For the naturally curious

Apr 27, 2011

Adding a new observation on the iphone app for others to see and comment.Whether you are enjoying a family day at the beach or a hike through the woods, the pictures you take not only document your memories, but they also capture observations in nature. The relatively new website, iNaturalist, creates a forum for the public to be able to share those photos as a living record of our environment.

iNaturalist works in three different ways. You can post your own observations by creating a free account and uploading a picture of a beautiful patch of wildflowers or a type of bird you have never seen before. Other users can then comment on your photo and also help you identify the species you observed. You can also use the site to explore your neighborhood, community, or state by using the map to see where recent observations have been made or search by species to view the beautiful and strange creatures captured on camera. Lastly, you can create or join a project to pool your observations with others and help land managers and scientists track changes in biodiversity.

iNaturalist differs from other recent web-based resources out of the University of California to collect natural resource data from the public because it functions as a place for the public to learn about the environment around them through a collaborative social platform. It is also different in its environmental application since it does not focus specifically on invasive species, such as UC Berkeley’s Oakmapper and UCLA’s What’s Invasive, but all species of plant and wildlife.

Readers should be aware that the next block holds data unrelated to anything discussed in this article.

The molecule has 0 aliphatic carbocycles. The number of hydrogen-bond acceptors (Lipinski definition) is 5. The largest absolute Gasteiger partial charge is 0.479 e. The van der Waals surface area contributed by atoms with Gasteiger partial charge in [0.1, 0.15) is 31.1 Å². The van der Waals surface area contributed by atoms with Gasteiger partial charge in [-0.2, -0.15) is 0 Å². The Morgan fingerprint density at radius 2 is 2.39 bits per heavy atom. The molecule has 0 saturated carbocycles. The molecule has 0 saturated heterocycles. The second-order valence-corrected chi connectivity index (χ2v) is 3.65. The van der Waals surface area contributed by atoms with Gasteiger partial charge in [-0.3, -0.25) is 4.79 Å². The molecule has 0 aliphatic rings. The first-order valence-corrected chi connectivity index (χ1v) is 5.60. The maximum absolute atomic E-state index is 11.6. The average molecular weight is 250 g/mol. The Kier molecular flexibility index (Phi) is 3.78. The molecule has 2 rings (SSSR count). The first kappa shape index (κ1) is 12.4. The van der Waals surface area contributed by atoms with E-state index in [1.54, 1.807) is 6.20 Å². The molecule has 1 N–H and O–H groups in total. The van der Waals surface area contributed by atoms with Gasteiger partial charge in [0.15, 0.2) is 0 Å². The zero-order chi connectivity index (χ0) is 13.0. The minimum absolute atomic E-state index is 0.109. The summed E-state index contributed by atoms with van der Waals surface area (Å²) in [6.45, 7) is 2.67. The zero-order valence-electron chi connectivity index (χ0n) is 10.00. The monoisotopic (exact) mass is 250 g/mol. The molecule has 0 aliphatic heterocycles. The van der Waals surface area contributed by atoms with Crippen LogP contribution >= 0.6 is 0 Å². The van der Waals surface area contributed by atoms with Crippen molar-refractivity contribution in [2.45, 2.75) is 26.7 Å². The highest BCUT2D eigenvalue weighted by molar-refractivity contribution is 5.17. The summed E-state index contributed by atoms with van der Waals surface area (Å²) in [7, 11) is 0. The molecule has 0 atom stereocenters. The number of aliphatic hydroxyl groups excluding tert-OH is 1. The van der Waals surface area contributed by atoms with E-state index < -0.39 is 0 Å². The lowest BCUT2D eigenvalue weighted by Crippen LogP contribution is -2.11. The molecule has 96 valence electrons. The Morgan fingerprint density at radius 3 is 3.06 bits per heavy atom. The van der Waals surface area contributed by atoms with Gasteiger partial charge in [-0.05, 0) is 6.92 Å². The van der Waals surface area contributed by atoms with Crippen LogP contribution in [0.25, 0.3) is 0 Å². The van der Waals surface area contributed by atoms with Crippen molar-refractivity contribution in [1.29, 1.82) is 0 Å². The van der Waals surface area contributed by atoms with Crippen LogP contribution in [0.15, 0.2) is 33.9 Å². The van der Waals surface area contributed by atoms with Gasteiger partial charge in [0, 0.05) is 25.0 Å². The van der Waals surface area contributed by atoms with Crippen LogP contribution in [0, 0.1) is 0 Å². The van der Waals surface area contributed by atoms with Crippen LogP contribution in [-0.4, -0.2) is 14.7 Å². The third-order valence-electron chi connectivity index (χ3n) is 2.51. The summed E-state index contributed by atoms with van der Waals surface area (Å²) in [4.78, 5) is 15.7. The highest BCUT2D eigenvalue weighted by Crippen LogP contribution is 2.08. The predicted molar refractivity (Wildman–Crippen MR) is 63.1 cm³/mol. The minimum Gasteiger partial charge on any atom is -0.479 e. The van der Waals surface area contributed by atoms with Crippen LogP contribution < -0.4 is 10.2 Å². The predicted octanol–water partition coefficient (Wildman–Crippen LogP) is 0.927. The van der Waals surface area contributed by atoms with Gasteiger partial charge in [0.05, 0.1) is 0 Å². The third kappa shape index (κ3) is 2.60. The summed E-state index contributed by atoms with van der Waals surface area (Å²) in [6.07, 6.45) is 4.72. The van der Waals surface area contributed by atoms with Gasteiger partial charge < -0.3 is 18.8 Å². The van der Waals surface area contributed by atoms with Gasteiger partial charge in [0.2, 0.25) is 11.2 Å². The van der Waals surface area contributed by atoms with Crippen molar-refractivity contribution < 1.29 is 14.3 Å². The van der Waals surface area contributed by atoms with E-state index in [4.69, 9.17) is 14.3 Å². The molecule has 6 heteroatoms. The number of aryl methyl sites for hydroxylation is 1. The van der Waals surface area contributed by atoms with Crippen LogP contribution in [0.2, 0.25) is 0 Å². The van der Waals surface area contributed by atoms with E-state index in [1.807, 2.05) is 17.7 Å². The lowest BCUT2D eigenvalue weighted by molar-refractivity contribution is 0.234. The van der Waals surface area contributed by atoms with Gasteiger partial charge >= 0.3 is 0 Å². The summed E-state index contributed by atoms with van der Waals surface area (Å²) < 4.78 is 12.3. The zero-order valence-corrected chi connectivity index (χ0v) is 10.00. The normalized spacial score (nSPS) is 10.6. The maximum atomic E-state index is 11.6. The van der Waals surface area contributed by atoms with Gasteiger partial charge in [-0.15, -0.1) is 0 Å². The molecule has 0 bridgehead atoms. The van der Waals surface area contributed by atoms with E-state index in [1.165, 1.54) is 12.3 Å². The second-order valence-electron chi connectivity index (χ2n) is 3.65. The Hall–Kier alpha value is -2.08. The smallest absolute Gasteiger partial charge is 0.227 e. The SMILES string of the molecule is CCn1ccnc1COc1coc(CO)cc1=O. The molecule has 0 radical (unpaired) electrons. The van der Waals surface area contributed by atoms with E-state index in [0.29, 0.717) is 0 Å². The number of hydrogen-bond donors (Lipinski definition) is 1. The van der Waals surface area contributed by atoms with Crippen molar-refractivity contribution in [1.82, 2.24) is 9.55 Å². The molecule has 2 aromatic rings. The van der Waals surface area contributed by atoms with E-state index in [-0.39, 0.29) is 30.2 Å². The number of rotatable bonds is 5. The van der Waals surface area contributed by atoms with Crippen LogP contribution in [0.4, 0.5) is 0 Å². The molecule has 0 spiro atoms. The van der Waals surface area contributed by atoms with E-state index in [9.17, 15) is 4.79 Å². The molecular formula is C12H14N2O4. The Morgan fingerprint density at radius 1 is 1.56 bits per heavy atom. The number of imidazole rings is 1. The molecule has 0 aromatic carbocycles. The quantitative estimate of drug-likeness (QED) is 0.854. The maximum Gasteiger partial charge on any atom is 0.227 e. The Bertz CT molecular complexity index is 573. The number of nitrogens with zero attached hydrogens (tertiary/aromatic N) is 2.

First conceived as the Master's final project of Nate Agrin, Jessica Kline, and Ken-ichi Ueda at UC Berkeley's School of Information, iNaturalist was established in 2008. Currently Ken-ichi maintains the site in collaboration with Scott Loarie, a climate change researcher at the Carnegie Institution. An iphone app hit stores this past February so people can make photo observations on the go and upload pictures they take on their phone directly to the site.

“Having an app is important,” Ken-ichi notes. “We’re such a good platform for citizen science monitoring efforts and the app definitely enhances this ability.”

Two projects that stand out with regular contributors include the Pepperwood Monitoring Project on the Pepperwood Preserve and the Jasper Ridge Preserve Project on the Jasper Ridge Biological Reserve, both of which focus on tracking plant and animal data on their properties.

Currently the site has just under 1,000 registered users with an average of 100 to 150 unique users entering the site everyday and over 13,600 observations. So no matter if environmental science is your professional field, your passion, or you need help identifying the weeds that keep growing in your yard, iNaturalist is a helpful learning tool.

For more information or to join iNaturalist, please visit The iNaturalist app can be downloaded for free from the iTunes app store.

By Jaime Adler
Author - Policy Analyst